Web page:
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Concert Review: Embattled Dutoit in complete control

Saturday, April 13, 2002

By Andrew Druckenbrod, Post-Gazette Classical Music Critic

On the surface, last night's Pittsburgh Symphony Orchestra concert looked like any other. But unveiling the greater context, a dark cloud appeared above guest conductor Charles Dutoit.

Long a favorite in Heinz Hall, he is now embroiled in a major crisis with his own ensemble, the Montreal Symphony Orchestra. Facing a possible suit against him from his players, Dutoit tendered his resignation Wednesday night. He is in his 24th year at the helm of the orchestra that has achieved artistic milestones under him, specifically with recordings. If Dutoit were to leave, it would certainly be a sad ending to a fruitful relationship.

It's impossible to tell a person's emotional state when their head is facing the other way, but Dutoit most definitely let out some steam through his conducting. His reading of Ravel's "Alborada del gracioso" emphasized harsh percussion hits and extreme volume contrasts. What it lacked in color it gained in darkness of tone. Dutoit did exactly what every guest conductor should: maintain the high level of play while changing the sound of the group, putting his fingerprint on it.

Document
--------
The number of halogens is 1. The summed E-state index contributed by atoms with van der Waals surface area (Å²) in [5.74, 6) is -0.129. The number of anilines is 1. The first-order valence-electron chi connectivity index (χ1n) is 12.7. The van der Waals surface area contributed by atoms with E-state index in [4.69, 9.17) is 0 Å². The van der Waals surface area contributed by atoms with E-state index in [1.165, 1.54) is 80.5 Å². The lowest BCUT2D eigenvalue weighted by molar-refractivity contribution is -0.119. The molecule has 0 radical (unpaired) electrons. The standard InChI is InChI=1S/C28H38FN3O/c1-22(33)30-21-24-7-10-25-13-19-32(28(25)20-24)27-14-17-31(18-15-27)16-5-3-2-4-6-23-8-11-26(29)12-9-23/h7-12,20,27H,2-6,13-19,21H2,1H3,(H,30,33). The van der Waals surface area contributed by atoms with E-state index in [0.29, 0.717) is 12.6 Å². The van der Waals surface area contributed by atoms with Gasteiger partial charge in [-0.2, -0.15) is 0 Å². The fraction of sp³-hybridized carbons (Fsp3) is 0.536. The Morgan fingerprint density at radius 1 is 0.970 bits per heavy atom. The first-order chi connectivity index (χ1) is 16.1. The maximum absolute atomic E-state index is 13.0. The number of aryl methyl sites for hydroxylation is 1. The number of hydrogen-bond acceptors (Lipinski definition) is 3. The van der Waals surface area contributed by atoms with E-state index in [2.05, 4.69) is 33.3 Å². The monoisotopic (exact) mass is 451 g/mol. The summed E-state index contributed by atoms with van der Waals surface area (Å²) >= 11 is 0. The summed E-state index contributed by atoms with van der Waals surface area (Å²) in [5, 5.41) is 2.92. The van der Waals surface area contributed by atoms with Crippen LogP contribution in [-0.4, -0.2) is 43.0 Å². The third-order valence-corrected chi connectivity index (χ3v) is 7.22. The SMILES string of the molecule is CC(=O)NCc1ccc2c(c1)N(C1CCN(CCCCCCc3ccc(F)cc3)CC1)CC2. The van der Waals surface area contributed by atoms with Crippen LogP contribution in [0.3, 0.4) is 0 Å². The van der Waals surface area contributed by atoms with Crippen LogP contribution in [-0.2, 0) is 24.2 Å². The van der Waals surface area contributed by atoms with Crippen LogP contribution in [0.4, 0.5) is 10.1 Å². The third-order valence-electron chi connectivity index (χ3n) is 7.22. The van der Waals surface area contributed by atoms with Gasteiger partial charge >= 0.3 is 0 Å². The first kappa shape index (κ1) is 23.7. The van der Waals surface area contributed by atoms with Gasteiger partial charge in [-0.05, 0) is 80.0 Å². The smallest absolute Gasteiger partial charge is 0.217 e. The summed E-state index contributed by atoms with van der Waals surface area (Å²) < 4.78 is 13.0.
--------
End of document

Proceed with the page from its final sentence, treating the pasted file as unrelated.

The story was the same in Dutoit's expert interpretation of Holst's "The Planets." He is willing to let loose the reins, trusting the PSO to get the details while he attends to the greater picture. The result was movements that contrasted the way Holst intended. "Mars" outdid any fireworks display, fueled by genuine anger and driven to extremes. "Jupiter," however, was warm and balanced and "Venus" delicate. The trombones were stellar in "Saturn" and the women of the Mendelssohn Choir sang the wordless strains of "Neptune" precisely, even though they were placed off stage.

In between was a piece that barnstormed its way to the audience, Khachaturian's Piano Concerto. This is a perfect example of how a mediocre work can lead to a great performance. Pianist Jean-Yves Thibaudet threw thunder and lightning at the keyboard as he navigated the flashy, but unsubstantive themes. The charismatic Thibaudet's confidence as a performer lifted the concerto to a higher level.

For his part, Dutoit cultivated an epic ambiance for the concerto, making it seem larger than life. This intelligent approach allowed its pretension to reach a logical conclusion -- a hollowness not unlike the communist system for which it was written in the Soviet Union.

The concert repeats tonight at 8 and tomorrow at 2:30 p.m.; call 412-392-4900.

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